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Revelation (Baker Exegetical Commentary on the New Testament) Hardcover – November 1, 2002
"Rebound" by Kwame Alexander
Don't miss best-selling author Kwame Alexander's "Rebound," a new companion novel to his Newbery Award-winner, "The Crossover," illustrated with striking graphic novel panels. Learn more
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About the Author
Grant R. Osborne (PhD, University of Aberdeen) is professor of New Testament at Trinity Evangelical Divinity School. He is the author of a number of books, including The Hermeneutical Spiral.
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Though I generally use a different interpretive method than does Osbourne, and so arrive at many different conclusions, nonetheless, I highly recommend this commentary for anyone looking to do serious study of the book of Revelation.
Overall however, a very useful commentary, which I highly recommend for students, teachers and preachers. I found him hard to put down, he reads so well. He bodes well to become the standard evangelical commentary for students.
NB. Most seminary students should own Osborne and Mounce. A good starter on Revelation would be Koester Revelation and the End of All Things.
For each passage of Revelation, the book is divided into introductory comments, exegesis and exposition, summary and conclusions, and then additional notes, which gives additional views from other scholars, showing their strengths or weaknesses in relation to the most current and accurate findings extant. (I am glad I didn't purchase Aune's, as I feel that Aune's comments are often off-the-mark.)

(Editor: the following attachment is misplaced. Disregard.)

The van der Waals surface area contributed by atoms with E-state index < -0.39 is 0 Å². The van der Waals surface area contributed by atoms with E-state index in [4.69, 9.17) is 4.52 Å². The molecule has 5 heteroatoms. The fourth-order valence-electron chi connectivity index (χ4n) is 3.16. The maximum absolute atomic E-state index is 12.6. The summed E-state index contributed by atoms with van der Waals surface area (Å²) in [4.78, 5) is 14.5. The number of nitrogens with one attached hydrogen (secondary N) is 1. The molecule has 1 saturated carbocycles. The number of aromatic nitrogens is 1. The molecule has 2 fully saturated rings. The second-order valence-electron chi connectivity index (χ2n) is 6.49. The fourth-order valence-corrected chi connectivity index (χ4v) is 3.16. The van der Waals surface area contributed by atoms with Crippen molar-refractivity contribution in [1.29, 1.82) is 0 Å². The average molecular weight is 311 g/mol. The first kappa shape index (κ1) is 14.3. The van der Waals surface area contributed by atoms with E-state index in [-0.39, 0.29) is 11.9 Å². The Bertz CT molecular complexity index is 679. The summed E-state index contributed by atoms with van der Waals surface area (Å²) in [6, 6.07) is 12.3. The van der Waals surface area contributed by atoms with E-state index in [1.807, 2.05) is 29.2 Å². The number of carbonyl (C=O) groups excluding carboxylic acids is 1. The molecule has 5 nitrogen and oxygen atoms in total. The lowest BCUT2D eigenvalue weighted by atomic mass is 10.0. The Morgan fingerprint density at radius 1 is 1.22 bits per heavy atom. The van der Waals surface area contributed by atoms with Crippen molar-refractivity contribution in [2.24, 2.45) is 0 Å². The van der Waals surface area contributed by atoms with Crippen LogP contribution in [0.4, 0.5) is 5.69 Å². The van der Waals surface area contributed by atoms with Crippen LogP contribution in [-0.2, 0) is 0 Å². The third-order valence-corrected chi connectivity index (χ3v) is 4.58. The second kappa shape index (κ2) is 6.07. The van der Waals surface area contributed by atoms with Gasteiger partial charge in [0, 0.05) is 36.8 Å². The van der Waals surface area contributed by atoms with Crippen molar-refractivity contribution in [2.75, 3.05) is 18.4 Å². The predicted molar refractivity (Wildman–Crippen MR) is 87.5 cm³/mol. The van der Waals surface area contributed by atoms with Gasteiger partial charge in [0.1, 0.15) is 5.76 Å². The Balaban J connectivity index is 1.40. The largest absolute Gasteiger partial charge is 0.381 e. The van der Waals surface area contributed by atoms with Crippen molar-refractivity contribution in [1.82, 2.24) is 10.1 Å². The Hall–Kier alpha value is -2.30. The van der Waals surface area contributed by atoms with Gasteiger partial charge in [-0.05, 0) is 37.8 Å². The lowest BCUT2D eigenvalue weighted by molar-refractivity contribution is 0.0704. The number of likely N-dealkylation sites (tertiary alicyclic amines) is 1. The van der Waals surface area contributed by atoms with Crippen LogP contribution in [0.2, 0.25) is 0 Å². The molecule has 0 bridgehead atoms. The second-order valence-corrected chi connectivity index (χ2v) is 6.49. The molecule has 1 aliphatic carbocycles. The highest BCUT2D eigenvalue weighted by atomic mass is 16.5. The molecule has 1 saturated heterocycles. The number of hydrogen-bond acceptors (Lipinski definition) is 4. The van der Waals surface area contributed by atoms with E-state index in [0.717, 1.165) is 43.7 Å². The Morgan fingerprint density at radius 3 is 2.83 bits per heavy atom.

I do appreciate the way that modern revelation helps clear up many of the age-old questions that still seem to plague a clear understanding of Revelation; e.g. the authorship of Revelation: Which John actually wrote the vision? The problem seems to be that this John doesn't identify himself as John the Apostle, but he does say he is a Prophet and is referred to as Elder. For those in the Church of Jesus Christ of Latter-Day Saints, we sustain our Apostles as Prophets, Seers, and Revelators, and refer to them as "Elder so-and so", so it was clear to me that the John who wrote this vision is indeed John the Apostle of Jesus Christ. Although LDS insights are not referenced in this book, after assessing the views of other scholars, both modern and ancient (including Eusebius, LXX, Justin Martyr, Origen, etc.), Osborne also came to that same conclusion.